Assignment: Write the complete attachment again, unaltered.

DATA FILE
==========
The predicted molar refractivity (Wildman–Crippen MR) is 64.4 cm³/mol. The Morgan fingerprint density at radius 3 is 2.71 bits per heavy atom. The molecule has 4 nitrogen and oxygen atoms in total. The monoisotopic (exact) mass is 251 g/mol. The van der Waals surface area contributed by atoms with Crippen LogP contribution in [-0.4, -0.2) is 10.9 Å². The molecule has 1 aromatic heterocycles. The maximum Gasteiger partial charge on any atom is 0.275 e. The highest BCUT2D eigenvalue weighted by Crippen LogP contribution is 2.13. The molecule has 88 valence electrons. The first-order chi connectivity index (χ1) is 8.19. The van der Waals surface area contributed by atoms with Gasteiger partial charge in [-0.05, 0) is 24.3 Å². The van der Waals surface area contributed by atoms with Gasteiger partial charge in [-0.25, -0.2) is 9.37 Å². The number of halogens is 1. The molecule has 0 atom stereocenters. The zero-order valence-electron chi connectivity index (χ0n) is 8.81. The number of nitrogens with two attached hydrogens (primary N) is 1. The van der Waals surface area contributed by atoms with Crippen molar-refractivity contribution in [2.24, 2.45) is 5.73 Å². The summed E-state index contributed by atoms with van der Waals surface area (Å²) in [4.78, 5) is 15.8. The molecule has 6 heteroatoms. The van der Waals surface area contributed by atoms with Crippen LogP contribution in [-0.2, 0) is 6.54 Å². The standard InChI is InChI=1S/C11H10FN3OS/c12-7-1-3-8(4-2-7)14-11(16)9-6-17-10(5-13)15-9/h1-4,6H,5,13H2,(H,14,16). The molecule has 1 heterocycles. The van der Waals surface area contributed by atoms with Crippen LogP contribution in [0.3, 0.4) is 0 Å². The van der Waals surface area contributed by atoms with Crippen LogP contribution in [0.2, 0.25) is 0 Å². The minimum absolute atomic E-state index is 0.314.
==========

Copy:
The predicted molar refractivity (Wildman–Crippen MR) is 64.4 cm³/mol. The Morgan fingerprint density at radius 3 is 2.71 bits per heavy atom. The molecule has 4 nitrogen and oxygen atoms in total. The monoisotopic (exact) mass is 251 g/mol. The van der Waals surface area contributed by atoms with Crippen LogP contribution in [-0.4, -0.2) is 10.9 Å². The molecule has 1 aromatic heterocycles. The maximum Gasteiger partial charge on any atom is 0.275 e. The highest BCUT2D eigenvalue weighted by Crippen LogP contribution is 2.13. The molecule has 88 valence electrons. The first-order chi connectivity index (χ1) is 8.19. The van der Waals surface area contributed by atoms with Gasteiger partial charge in [-0.05, 0) is 24.3 Å². The van der Waals surface area contributed by atoms with Gasteiger partial charge in [-0.25, -0.2) is 9.37 Å². The number of halogens is 1. The molecule has 0 atom stereocenters. The zero-order valence-electron chi connectivity index (χ0n) is 8.81. The number of nitrogens with two attached hydrogens (primary N) is 1. The van der Waals surface area contributed by atoms with Crippen molar-refractivity contribution in [2.24, 2.45) is 5.73 Å². The summed E-state index contributed by atoms with van der Waals surface area (Å²) in [4.78, 5) is 15.8. The molecule has 6 heteroatoms. The van der Waals surface area contributed by atoms with Crippen LogP contribution in [-0.2, 0) is 6.54 Å². The standard InChI is InChI=1S/C11H10FN3OS/c12-7-1-3-8(4-2-7)14-11(16)9-6-17-10(5-13)15-9/h1-4,6H,5,13H2,(H,14,16). The molecule has 1 heterocycles. The van der Waals surface area contributed by atoms with Crippen LogP contribution in [0.3, 0.4) is 0 Å². The van der Waals surface area contributed by atoms with Crippen LogP contribution in [0.2, 0.25) is 0 Å². The minimum absolute atomic E-state index is 0.314.